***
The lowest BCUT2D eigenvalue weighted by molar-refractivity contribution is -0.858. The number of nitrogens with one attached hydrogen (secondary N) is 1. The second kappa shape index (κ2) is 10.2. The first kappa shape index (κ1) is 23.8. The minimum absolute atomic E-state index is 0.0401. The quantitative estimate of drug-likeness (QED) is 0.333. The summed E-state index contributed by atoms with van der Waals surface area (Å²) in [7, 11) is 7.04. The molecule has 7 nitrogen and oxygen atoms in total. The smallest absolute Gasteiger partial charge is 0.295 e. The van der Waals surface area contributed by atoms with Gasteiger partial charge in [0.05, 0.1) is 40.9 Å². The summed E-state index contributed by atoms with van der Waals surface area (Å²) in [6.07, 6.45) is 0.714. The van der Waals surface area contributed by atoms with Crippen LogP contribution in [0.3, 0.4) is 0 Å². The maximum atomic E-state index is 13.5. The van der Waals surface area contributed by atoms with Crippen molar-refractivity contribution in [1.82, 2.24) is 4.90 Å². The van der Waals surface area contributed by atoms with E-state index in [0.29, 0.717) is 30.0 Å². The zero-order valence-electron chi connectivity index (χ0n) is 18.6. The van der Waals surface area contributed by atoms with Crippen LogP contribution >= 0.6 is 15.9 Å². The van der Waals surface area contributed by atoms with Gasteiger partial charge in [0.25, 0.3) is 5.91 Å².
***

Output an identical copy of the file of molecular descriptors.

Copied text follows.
The lowest BCUT2D eigenvalue weighted by molar-refractivity contribution is -0.858. The number of nitrogens with one attached hydrogen (secondary N) is 1. The second kappa shape index (κ2) is 10.2. The first kappa shape index (κ1) is 23.8. The minimum absolute atomic E-state index is 0.0401. The quantitative estimate of drug-likeness (QED) is 0.333. The summed E-state index contributed by atoms with van der Waals surface area (Å²) in [7, 11) is 7.04. The molecule has 7 nitrogen and oxygen atoms in total. The smallest absolute Gasteiger partial charge is 0.295 e. The van der Waals surface area contributed by atoms with Gasteiger partial charge in [0.05, 0.1) is 40.9 Å². The summed E-state index contributed by atoms with van der Waals surface area (Å²) in [6.07, 6.45) is 0.714. The van der Waals surface area contributed by atoms with Crippen LogP contribution in [0.3, 0.4) is 0 Å². The maximum atomic E-state index is 13.5. The van der Waals surface area contributed by atoms with Crippen molar-refractivity contribution in [1.82, 2.24) is 4.90 Å². The van der Waals surface area contributed by atoms with E-state index in [0.29, 0.717) is 30.0 Å². The zero-order valence-electron chi connectivity index (χ0n) is 18.6. The van der Waals surface area contributed by atoms with Crippen LogP contribution >= 0.6 is 15.9 Å². The van der Waals surface area contributed by atoms with Gasteiger partial charge in [0.25, 0.3) is 5.91 Å².